I have an address, firstname.lastname@example.org, which is an alias. I have it set to forward mail to 3 internal adresses and 3 external (I don't host these external addresses in any way).
It works fine to send to this address and everyone receives it. BUT, when a sender has a SPF-record the server that hosts the external addresses complain about SPF failure because of course I'm not allowed to send mail for that domain.
Have I configured this completely wrong or is the external server wrong here?
How do I fix this?
Shouldn't I be able to forward to whom ever I want, even if I don't host the address?
Yes, you've hit just one of the fundamental problems with SPF. It's completely broken with regard to real-world handling of mail - whether that be forwarding of mail as you have, or regular mailing lists of which there are many thousands (millions ?) around the world.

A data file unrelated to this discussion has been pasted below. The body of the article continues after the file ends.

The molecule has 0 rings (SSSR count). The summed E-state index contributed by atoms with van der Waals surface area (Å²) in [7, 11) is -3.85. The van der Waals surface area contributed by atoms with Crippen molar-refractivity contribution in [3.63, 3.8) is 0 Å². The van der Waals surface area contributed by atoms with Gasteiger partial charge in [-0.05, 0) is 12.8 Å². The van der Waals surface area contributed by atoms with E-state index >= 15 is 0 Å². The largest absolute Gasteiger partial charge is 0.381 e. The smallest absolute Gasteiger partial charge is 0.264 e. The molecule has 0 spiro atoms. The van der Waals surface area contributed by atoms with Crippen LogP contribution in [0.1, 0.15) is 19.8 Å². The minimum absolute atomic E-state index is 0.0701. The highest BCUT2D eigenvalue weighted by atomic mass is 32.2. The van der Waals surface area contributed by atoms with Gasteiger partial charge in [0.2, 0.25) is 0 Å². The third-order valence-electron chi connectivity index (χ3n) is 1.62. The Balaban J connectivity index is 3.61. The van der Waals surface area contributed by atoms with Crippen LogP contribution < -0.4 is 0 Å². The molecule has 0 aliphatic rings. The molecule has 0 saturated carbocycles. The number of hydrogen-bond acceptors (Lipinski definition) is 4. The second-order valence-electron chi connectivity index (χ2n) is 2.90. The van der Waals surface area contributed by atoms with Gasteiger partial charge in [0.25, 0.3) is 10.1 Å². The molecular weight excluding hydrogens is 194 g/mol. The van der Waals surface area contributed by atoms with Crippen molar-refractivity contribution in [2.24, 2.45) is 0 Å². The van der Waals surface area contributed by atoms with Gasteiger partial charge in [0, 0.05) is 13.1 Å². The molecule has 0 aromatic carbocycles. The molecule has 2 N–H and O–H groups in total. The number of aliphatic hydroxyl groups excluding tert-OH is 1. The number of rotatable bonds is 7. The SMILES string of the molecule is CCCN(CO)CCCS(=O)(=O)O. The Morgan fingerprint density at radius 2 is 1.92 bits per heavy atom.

AIUI, the supporters of SPF say that to get round this, forwarders/list handlers should add a header that effectively says that they're forwarding a mail from an SPF allowed address. IMO that's basically allowing an unverified 3rd party to say it's doing the right thing and allows any spammer to make such a false claim.
So IMO, SPF is just another way to break mail.
EDIT: No you can't fix it, just tell the admins of the server that's doing SPF checks that they're config is broken, and it's their fault for using a process designed to break legitimate mail handling.
Thanks for the informative reply! It helped a lot.
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